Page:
Iraq War Veterans Organization

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The Iraq War Veterans Organization, or IWVO, was founded on April 12, 2003, by Russell K. Terry and William T. Hutchison. The original intent of the organization was to ensure that veterans returning from the war in Iraq, would not be subjected to the same treatment as veterans of the Vietnam war, in which both Terry and Hutchison served. It has been largely defunct since 2010.

Mission statement[edit]

As of 2005, the mission statement of the organization included:[1]

  • To promote the social welfare of the community (that is, to promote in some way, the common good and general welfare of the people of the community);
  • To assist disabled and needy war veterans and members of the U.S. Armed Forces and their dependents and the widows and orphans of deceased veterans;
  • To provide entertainment, care, and assistance to hospitalized veterans or members of the U.S. Armed Forces;
  • To carry on programs to perpetuate the memory of deceased veterans and members of the Armed Forces and to comfort their survivors;
  • To conduct programs for religious, charitable, scientific, literary, or educational purposes;
  • To sponsor or participate in activities of a patriotic nature;
  • To provide insurance benefits for its members or dependents of its members or both; or
  • To provide social and recreational activities for its members.


The IWVO structures itself into two groups. Members are veterans who join the IWVO but do not take any leadership role. Member Representatives are organized by state, and represent the IWVO and its directors in each state. Member Representatives provide support and outreach to their respective states. Most states have multiple representatives. In addition, some Member Representatives are directors for the organization. These include the National Legislative Director, National Media Director, National Membership Director, Chaplain, and other positions that the directors and founder create.[1]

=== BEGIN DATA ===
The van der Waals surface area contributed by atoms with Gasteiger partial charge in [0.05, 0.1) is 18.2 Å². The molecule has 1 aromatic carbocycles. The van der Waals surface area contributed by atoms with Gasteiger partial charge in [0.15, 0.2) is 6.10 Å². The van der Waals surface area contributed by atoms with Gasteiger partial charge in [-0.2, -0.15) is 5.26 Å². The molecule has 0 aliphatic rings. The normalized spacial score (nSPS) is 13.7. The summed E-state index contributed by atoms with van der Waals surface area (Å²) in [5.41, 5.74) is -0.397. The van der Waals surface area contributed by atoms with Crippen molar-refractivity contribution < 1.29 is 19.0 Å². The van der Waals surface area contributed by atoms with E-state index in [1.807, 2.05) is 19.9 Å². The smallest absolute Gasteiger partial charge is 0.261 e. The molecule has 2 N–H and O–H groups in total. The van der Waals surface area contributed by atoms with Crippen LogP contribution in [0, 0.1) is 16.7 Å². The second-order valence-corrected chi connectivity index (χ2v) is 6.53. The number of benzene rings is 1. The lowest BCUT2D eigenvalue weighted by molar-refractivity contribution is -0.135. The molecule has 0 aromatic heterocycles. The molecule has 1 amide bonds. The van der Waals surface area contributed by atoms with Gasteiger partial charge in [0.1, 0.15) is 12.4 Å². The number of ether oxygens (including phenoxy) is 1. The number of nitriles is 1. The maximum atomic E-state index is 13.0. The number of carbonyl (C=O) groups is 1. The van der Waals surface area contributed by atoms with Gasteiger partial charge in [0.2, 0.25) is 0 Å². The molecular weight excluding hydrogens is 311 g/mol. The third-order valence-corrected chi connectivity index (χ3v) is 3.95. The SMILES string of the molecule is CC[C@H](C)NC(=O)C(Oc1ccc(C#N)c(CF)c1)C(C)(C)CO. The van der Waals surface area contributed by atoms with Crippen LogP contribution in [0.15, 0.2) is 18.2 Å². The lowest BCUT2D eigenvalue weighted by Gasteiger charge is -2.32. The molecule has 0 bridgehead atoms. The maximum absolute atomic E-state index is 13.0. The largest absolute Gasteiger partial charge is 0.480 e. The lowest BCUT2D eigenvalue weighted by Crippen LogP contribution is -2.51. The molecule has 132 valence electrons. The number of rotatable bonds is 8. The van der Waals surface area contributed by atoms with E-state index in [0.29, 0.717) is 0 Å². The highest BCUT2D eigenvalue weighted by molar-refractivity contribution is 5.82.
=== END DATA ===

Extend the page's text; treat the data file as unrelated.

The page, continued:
Since inception, the IWVO has created a structure of a Commander and a series of Vice Commanders, similar to that of other veterans organizations.[2]


In late 2004, the IWVO began planning with Challenge Aspen, an adaptive sports organization based in Aspen Colorado, for a winter ski clinic to benefit IWVO members who were wounded in the war.[3] IWVO National Legislative Director Daniel Rosenthal organized the trip, and within three weeks of its conception, six soldiers, sailors and marines attended the clinic. Five of the sailors and marines were from Balboa Naval Medical Center in San Diego, CA. The sixth soldier was from Tallahassee, Florida, and was in the same unit as Rosenthal, who also attended. In 2005, a summer version of the clinic was founded, with more than 30 veterans attending, and it has since become an twice-annual event.[3]


Also see: Benefits for US Veterans with PTSD

The IWVO is home to an MSN group that claims to be the largest internet based PTSD support group for veterans and family members of the Iraq War. At least one and possibly more of the posters are psychologists and several are experienced in the VA system.

Personality Disorder Discharges[edit]

Personality disorder discharges have been a priority for the IWVO since early 2006.[4]

In 2007 the IWVO criticized former United States Army Surgeon General Gale Pollock. IWVO co-founder Russell Terry said:

These soldiers are coming home from Iraq with all kinds of problems," Terry says. "They go to the VA for treatment, and they're turned away. They're told, 'No, you have a pre-existing condition, something from childhood.' ... Everybody receives a psychological screening when they join the military. What I want to know is, if all these soldiers really did have a severe pre-existing condition, how did they get into the military in the first place?[4]


  1. ^ a b "Iraq War Veterans Organization". December 30, 2005. Archived from the original on December 30, 2005.
  2. ^ IWVO mailing list "Message from the commander" Archived December 30, 2005, at the Wayback Machine
  3. ^ a b Challenge Aspen: CAMO
  4. ^ a b Kors, Joshua (April 9, 2007). "How Specialist Town Lost His Benefits". The Nation. Retrieved November 5, 2018.

External links[edit]